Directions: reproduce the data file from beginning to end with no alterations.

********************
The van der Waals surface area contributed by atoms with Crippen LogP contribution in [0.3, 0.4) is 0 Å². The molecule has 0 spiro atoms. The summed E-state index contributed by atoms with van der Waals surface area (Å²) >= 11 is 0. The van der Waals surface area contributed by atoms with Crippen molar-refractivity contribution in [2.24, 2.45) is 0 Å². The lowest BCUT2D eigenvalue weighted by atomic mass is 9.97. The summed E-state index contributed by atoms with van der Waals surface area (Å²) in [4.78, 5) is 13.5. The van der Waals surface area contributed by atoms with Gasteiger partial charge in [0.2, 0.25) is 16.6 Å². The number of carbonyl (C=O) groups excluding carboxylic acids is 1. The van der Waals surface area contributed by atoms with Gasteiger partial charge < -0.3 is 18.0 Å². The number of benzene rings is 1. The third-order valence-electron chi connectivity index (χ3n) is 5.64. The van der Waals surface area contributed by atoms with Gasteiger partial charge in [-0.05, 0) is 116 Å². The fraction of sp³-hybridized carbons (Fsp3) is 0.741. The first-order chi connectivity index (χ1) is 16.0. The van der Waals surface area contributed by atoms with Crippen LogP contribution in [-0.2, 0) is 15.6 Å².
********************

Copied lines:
The van der Waals surface area contributed by atoms with Crippen LogP contribution in [0.3, 0.4) is 0 Å². The molecule has 0 spiro atoms. The summed E-state index contributed by atoms with van der Waals surface area (Å²) >= 11 is 0. The van der Waals surface area contributed by atoms with Crippen molar-refractivity contribution in [2.24, 2.45) is 0 Å². The lowest BCUT2D eigenvalue weighted by atomic mass is 9.97. The summed E-state index contributed by atoms with van der Waals surface area (Å²) in [4.78, 5) is 13.5. The van der Waals surface area contributed by atoms with Gasteiger partial charge in [0.2, 0.25) is 16.6 Å². The number of carbonyl (C=O) groups excluding carboxylic acids is 1. The van der Waals surface area contributed by atoms with Gasteiger partial charge < -0.3 is 18.0 Å². The number of benzene rings is 1. The third-order valence-electron chi connectivity index (χ3n) is 5.64. The van der Waals surface area contributed by atoms with Gasteiger partial charge in [-0.05, 0) is 116 Å². The fraction of sp³-hybridized carbons (Fsp3) is 0.741. The first-order chi connectivity index (χ1) is 16.0. The van der Waals surface area contributed by atoms with Crippen LogP contribution in [-0.2, 0) is 15.6 Å².